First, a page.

Chapter 13 bankruptcy cases filed in the Northern District of Georgia cannot be confirmed by the bankruptcy court judge if the IRS or State of Georgia files documentation reporting unfiled tax returns. The reason? If you have unfiled tax returns, your potential tax liability is unknown. Since Chapter 13 consists of a payment plan that must fit within five years, an unknown liability means that there is no way to calculate whether your proposed plan payment will work.
Further, prior to your Section341 hearing your Chapter 13 trustee will want to see a copy of last year’s tax return to (a) confirm that you have filed it, and (b) to cross check the annual income figure reported on Schedule B of your petition with the income figures shown on your tax return.
As you can see, therefore, your Chapter 13 cannot get past the trustee or the judge if you have unfiled returns. Currently the IRS reports unfiled tax returns over the past 10+ years, so you should not assume that if your unfiled returns date back many years, you are in the clear. In fact, the statute of limitations to determine when tax debt may be discharged in bankruptcy as stale does not begin to run until your returns have been filed.
What can you do, however, if you need to file Chapter 13 to stop a foreclosure, repossession or other emergency, and you have unfiled tax returns?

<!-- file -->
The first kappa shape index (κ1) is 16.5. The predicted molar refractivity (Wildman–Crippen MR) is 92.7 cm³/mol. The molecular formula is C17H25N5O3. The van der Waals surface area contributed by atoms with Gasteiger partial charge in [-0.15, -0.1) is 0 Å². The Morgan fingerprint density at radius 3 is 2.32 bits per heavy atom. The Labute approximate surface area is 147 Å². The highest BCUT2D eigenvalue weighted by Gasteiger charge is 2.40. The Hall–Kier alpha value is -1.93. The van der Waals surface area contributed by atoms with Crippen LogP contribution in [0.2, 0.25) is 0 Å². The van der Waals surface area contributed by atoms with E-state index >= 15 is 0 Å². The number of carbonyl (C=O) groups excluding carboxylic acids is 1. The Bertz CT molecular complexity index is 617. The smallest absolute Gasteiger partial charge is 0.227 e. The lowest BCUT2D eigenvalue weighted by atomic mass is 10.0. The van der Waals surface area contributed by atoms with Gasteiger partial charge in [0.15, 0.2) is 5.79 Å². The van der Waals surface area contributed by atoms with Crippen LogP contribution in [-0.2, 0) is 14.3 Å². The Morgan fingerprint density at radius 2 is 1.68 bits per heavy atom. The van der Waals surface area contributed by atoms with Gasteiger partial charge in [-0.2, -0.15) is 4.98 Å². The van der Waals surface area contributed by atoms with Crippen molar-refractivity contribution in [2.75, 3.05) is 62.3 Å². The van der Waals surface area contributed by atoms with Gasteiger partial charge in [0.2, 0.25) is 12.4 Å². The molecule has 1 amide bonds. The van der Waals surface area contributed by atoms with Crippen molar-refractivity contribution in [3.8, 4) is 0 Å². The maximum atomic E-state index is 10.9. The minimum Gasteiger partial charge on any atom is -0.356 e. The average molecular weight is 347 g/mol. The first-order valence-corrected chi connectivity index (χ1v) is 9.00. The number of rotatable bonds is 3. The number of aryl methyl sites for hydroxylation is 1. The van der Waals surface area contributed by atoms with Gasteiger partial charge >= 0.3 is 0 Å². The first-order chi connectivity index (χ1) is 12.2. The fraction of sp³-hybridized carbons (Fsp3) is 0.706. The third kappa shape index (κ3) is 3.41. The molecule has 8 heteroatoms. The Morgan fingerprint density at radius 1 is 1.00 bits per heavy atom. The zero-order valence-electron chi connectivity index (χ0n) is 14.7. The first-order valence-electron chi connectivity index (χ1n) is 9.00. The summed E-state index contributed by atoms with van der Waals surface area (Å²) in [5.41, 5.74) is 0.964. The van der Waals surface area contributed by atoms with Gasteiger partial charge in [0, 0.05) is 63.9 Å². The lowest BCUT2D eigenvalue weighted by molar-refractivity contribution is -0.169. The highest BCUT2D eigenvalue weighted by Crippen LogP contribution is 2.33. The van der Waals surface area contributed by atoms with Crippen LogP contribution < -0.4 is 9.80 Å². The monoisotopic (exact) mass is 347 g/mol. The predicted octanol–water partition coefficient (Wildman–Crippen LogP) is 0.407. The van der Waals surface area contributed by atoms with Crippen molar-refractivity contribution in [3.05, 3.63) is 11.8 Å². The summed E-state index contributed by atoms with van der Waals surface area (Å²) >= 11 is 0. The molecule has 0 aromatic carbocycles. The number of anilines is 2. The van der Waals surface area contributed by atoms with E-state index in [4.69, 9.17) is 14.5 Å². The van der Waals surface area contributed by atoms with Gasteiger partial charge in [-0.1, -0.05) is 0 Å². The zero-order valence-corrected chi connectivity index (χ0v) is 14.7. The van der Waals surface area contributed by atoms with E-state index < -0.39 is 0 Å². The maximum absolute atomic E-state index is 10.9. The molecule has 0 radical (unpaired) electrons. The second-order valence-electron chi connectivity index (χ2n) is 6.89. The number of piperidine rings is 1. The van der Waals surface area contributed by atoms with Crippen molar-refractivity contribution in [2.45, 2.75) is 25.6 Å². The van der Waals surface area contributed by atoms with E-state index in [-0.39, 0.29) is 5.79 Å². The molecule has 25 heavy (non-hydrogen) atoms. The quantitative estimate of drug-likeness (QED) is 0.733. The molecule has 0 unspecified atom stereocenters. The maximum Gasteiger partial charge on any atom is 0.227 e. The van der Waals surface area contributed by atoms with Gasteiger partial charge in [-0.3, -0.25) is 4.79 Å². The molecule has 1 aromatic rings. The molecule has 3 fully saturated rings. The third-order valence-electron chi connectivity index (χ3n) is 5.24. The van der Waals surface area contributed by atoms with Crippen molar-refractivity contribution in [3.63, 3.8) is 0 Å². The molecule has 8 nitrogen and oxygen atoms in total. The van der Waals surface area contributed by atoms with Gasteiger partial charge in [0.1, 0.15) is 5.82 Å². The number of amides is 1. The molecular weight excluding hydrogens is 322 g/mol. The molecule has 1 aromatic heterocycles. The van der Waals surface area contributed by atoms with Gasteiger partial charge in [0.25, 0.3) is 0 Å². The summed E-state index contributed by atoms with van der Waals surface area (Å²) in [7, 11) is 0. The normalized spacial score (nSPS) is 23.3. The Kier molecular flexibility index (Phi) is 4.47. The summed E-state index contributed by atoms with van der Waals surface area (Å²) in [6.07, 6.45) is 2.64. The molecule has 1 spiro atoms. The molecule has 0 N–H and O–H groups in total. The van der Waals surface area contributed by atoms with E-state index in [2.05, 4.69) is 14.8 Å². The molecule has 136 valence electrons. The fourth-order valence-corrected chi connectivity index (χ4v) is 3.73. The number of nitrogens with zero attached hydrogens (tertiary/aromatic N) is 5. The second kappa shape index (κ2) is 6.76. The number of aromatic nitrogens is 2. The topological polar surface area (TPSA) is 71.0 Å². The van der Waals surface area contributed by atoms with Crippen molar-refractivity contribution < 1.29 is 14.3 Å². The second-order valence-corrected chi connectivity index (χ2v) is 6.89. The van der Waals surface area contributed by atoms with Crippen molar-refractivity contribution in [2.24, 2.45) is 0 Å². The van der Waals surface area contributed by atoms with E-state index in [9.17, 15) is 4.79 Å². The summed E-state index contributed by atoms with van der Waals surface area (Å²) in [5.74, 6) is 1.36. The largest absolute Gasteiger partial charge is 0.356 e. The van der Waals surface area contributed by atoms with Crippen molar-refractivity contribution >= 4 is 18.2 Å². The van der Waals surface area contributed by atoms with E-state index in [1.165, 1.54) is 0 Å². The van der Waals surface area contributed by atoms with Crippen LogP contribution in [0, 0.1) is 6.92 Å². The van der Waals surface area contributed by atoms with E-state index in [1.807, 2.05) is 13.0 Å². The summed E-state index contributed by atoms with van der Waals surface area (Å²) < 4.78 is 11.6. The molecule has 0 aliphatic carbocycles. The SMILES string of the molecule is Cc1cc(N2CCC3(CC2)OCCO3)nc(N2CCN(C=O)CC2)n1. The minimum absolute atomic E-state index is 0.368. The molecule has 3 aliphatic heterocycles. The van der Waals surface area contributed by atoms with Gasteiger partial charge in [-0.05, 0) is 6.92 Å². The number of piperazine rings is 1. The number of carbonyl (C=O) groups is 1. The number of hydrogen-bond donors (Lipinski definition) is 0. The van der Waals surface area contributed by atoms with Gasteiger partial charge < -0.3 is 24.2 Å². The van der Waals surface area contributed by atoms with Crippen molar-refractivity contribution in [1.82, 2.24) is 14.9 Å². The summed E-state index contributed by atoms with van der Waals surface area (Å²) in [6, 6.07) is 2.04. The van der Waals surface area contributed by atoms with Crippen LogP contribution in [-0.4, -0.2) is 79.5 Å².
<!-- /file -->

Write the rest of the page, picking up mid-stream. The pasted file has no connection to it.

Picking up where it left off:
You can still file Chapter 13, but you need to move quickly to get those returns filed as soon as possible. Tax return preparers can download the forms from previous years and if you do not have your 1099′s or W-2s you can get copies of these documents from the IRS directly.
I know several very capable tax preparers who can produce returns for past years. You will have to pay a bit more than you would for an on-time return for this service, but if you plan to make your Chapter 13 work you have no choice.
Often I find that the past due tax return preparer may need several weeks to gather and process the tax return. If I see that the return preparation is in progress, I can file an objection to the IRS or Georgia proof of claim and use that objection as the basis to request a reset of the confirmation hearing. This will keep your case alive.
However, the Chapter 13 trustees in our district expect that you will make a diligent and timely effort to get your overdue tax returns filed. If you do owe money, we may have to recalculate your plan payment. If you are due a refund, that money may go in whole or in part to the trustee.
If you did not earn enough money to require the filing of a return, you can execute an affidavit to that effect or file a return showing your limited income. Either way, move quickly.
Finally, recognize that the IRS gets automatic notification of every Chapter 13 bankruptcy case filing, so if you have been flying under the radar, your bankruptcy filing will put your case file on an IRS staffer’s desk.